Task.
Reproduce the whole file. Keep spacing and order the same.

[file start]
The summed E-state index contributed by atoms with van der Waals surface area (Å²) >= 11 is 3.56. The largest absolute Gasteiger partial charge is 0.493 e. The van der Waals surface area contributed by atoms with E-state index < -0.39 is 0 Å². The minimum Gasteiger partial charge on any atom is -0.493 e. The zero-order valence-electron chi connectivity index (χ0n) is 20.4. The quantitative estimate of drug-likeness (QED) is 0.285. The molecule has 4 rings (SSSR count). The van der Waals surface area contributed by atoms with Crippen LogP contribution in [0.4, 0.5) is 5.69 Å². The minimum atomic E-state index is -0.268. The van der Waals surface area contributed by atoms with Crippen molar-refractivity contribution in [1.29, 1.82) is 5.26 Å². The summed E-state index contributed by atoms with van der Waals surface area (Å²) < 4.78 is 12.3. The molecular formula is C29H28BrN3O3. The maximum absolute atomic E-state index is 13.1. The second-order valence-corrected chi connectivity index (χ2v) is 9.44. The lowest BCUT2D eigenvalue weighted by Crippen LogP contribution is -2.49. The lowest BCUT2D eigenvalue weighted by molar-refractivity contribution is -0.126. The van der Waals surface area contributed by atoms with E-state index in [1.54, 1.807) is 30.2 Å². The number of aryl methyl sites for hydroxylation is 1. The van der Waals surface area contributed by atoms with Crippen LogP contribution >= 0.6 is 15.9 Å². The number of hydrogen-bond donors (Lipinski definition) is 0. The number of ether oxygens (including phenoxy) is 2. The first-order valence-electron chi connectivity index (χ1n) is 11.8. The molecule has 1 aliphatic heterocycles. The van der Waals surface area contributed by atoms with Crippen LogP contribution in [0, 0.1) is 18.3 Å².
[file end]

The summed E-state index contributed by atoms with van der Waals surface area (Å²) >= 11 is 3.56. The largest absolute Gasteiger partial charge is 0.493 e. The van der Waals surface area contributed by atoms with E-state index < -0.39 is 0 Å². The minimum Gasteiger partial charge on any atom is -0.493 e. The zero-order valence-electron chi connectivity index (χ0n) is 20.4. The quantitative estimate of drug-likeness (QED) is 0.285. The molecule has 4 rings (SSSR count). The van der Waals surface area contributed by atoms with Crippen LogP contribution in [0.4, 0.5) is 5.69 Å². The minimum atomic E-state index is -0.268. The van der Waals surface area contributed by atoms with Crippen molar-refractivity contribution in [1.29, 1.82) is 5.26 Å². The summed E-state index contributed by atoms with van der Waals surface area (Å²) < 4.78 is 12.3. The molecular formula is C29H28BrN3O3. The maximum absolute atomic E-state index is 13.1. The second-order valence-corrected chi connectivity index (χ2v) is 9.44. The lowest BCUT2D eigenvalue weighted by Crippen LogP contribution is -2.49. The lowest BCUT2D eigenvalue weighted by molar-refractivity contribution is -0.126. The van der Waals surface area contributed by atoms with E-state index in [1.54, 1.807) is 30.2 Å². The number of aryl methyl sites for hydroxylation is 1. The van der Waals surface area contributed by atoms with Crippen LogP contribution >= 0.6 is 15.9 Å². The number of hydrogen-bond donors (Lipinski definition) is 0. The number of ether oxygens (including phenoxy) is 2. The first-order valence-electron chi connectivity index (χ1n) is 11.8. The molecule has 1 aliphatic heterocycles. The van der Waals surface area contributed by atoms with Crippen LogP contribution in [0, 0.1) is 18.3 Å².